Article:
French reinsurer SCOR has suggested that the insurance industry loss from recent catastrophic hail storms in Germany could reach as much as EUR3 billion. That is significantly higher than earlier estimates from risk modellers who put the loss at up to EUR1.5 billion.
The loss is actually from two wind storm hail events which struck Germany. The first hail storm, named Andreas occurred on consecutive days in July, the 27th and 28th. The second event SCOR refers to in its loss estimate is Ernst, which struck Germany later in the summer.
The original estimate we wrote about of up to EUR1.5 billion, published by risk modelling firm AIR Worldwide, was solely for the Andreas hail event, whereas SCOR is including another windstorm which produced significant hail, Ernst, in its forecast for the insurance industry to face up to EUR3 billion of losses.
SCOR said that most claims from these events have been in property and motor lines of business, particularly across north-eastern areas of Westphalia, Lower Saxony and Baden-Württemberg. The timing of the events meant that many policyholders were on holiday which has delayed the filing of claims leading to a creeping loss estimate.
If SCOR is correct, and losses move much higher, this will become the most significant and costly hail event ever to hit Germany. SCOR said that its estimate of EUR3 billion is still preliminary, particularly for Ernst the more recent hail event, as claims may still be being filed for losses due to the storms hitting during the peak holiday season when people are away. So it could be some more weeks until the final loss toll is understood.
The scale of this loss event is getting close to the level where it could have a minor impact on the markets we cover. By this we mean that there could be some exposure within collateralized reinsurance firms or funds which provide catastrophe reinsurance protection in Germany on a private transaction basis. Any impact on the ILS or alternative reinsurance capital market is likely to be very small as it would only bear a very small amount of the ultimate loss.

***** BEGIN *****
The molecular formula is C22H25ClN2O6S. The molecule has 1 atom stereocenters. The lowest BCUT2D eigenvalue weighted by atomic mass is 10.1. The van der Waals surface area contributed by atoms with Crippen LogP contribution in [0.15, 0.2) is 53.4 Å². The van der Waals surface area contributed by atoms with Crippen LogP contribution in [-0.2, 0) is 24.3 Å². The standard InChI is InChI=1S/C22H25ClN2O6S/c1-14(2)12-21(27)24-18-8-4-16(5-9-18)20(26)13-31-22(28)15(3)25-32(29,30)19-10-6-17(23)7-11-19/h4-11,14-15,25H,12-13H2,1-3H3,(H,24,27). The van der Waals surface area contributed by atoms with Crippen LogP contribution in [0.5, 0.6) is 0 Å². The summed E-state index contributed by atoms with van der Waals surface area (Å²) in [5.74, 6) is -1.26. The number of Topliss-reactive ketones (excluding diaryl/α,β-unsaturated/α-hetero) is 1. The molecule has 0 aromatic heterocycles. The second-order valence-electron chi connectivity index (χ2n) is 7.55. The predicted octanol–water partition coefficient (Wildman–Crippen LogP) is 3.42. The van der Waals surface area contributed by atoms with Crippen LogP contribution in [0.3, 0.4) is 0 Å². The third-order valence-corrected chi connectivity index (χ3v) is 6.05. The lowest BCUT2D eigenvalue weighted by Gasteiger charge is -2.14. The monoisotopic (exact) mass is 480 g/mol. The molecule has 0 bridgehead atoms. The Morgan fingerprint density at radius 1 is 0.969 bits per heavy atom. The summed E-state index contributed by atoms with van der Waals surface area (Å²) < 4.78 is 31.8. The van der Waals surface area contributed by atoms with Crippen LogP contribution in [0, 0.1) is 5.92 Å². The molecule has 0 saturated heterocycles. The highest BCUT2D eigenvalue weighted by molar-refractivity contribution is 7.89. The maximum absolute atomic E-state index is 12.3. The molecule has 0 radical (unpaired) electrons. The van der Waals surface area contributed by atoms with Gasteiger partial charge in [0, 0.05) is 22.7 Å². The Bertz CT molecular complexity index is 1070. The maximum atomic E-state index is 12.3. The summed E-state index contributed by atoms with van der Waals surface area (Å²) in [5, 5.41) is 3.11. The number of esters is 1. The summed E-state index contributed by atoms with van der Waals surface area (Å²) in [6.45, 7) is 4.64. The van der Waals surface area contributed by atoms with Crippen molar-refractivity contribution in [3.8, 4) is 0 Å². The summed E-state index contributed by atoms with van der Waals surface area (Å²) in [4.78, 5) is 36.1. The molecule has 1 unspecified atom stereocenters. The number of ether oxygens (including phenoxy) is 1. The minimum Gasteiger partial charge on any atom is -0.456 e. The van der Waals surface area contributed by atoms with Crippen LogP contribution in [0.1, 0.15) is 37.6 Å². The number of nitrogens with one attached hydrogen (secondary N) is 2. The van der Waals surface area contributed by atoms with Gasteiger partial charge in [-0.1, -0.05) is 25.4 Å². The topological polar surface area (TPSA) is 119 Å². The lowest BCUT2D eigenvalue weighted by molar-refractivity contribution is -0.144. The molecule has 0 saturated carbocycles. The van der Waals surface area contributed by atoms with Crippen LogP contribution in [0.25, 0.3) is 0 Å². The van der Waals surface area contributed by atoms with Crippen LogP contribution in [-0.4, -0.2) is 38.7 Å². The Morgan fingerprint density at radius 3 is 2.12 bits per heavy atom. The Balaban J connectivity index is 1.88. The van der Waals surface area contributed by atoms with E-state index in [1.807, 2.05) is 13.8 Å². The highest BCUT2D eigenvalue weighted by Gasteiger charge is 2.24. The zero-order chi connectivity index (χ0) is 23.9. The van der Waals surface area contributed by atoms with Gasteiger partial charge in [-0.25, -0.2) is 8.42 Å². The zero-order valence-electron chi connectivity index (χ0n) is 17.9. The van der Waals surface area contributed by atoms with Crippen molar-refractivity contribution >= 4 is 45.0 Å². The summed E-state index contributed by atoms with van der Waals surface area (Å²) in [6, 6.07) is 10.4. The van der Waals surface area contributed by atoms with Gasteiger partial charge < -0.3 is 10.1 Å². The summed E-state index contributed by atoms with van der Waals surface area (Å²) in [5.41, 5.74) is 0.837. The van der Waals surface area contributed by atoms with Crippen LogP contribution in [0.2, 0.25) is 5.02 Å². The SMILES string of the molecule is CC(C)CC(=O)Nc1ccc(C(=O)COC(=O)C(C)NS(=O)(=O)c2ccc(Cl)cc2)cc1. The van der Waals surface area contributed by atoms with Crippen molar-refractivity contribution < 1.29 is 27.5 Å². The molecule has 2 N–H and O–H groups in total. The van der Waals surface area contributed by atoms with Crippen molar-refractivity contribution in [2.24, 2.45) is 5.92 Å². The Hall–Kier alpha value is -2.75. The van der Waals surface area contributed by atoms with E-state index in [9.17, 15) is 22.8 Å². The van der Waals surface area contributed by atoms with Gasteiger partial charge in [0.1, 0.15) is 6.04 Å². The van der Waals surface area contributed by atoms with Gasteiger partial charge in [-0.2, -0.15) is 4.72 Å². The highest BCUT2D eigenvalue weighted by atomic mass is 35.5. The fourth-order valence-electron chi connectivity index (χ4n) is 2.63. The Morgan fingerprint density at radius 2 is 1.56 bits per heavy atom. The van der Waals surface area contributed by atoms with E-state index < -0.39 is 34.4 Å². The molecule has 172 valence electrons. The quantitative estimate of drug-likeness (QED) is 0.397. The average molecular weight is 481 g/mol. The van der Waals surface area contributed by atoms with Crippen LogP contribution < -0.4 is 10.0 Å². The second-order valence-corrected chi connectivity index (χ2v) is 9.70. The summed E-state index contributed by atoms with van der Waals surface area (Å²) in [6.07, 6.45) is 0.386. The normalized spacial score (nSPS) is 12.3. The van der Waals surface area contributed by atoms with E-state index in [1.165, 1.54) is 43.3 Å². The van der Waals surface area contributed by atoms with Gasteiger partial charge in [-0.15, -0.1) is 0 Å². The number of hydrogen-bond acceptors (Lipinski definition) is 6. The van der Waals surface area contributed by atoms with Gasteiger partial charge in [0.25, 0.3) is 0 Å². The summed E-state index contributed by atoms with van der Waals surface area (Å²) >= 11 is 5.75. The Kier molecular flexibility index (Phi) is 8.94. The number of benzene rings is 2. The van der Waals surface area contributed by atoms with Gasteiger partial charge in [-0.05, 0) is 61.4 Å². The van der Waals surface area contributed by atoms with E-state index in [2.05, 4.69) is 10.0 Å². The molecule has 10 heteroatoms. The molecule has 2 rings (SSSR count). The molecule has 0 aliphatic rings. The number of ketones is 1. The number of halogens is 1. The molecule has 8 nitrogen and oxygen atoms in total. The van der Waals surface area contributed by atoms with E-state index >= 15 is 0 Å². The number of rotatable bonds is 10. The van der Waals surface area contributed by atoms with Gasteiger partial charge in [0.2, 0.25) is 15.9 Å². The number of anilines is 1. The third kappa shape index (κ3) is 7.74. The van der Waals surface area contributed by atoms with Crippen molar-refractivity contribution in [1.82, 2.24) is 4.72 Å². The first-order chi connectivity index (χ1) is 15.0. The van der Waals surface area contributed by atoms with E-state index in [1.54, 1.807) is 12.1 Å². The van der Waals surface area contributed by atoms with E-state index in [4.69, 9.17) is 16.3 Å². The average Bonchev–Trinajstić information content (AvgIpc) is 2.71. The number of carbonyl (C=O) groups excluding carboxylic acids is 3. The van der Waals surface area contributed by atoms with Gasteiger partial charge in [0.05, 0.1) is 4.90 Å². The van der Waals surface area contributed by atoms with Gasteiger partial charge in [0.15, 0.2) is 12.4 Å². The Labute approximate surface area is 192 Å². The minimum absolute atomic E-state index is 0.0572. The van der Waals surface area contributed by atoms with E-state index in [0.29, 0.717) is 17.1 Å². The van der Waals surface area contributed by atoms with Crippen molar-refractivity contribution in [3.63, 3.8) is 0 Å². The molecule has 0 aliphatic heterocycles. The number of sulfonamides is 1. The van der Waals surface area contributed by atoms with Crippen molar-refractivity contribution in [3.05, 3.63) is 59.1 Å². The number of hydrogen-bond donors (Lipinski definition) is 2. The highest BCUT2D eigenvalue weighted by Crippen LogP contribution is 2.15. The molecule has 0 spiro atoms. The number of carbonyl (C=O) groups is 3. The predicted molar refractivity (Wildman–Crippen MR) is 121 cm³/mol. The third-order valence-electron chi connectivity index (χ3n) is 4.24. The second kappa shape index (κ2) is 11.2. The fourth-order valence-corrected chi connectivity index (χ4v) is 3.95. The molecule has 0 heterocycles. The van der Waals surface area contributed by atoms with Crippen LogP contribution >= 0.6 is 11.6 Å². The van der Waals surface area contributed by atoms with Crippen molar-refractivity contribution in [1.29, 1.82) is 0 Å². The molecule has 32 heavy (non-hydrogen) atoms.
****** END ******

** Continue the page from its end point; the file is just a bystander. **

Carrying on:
If the loss from these hail events hits EUR3 billion, which is just over $4 billion, it will certainly make some traditional European reinsurers year reasonably loss heavy when added to the central European flooding this year. It wouldn’t however be enough to significantly move rates even in the loss affected area market participants we’ve spoken with believe.
Hail increasingly features in reasonably large multi-billion dollar losses. As a result it will find itself featured in collateralized reinsurance covers, catastrophe bonds covering severe thunderstorm risks and other private contracts which make their way into the ILS market. Third-party capital will end up covering an increasing proportion of hail related insured losses in years to come and structures will likely be devised to transfer hail risk more efficiently into the capital markets.
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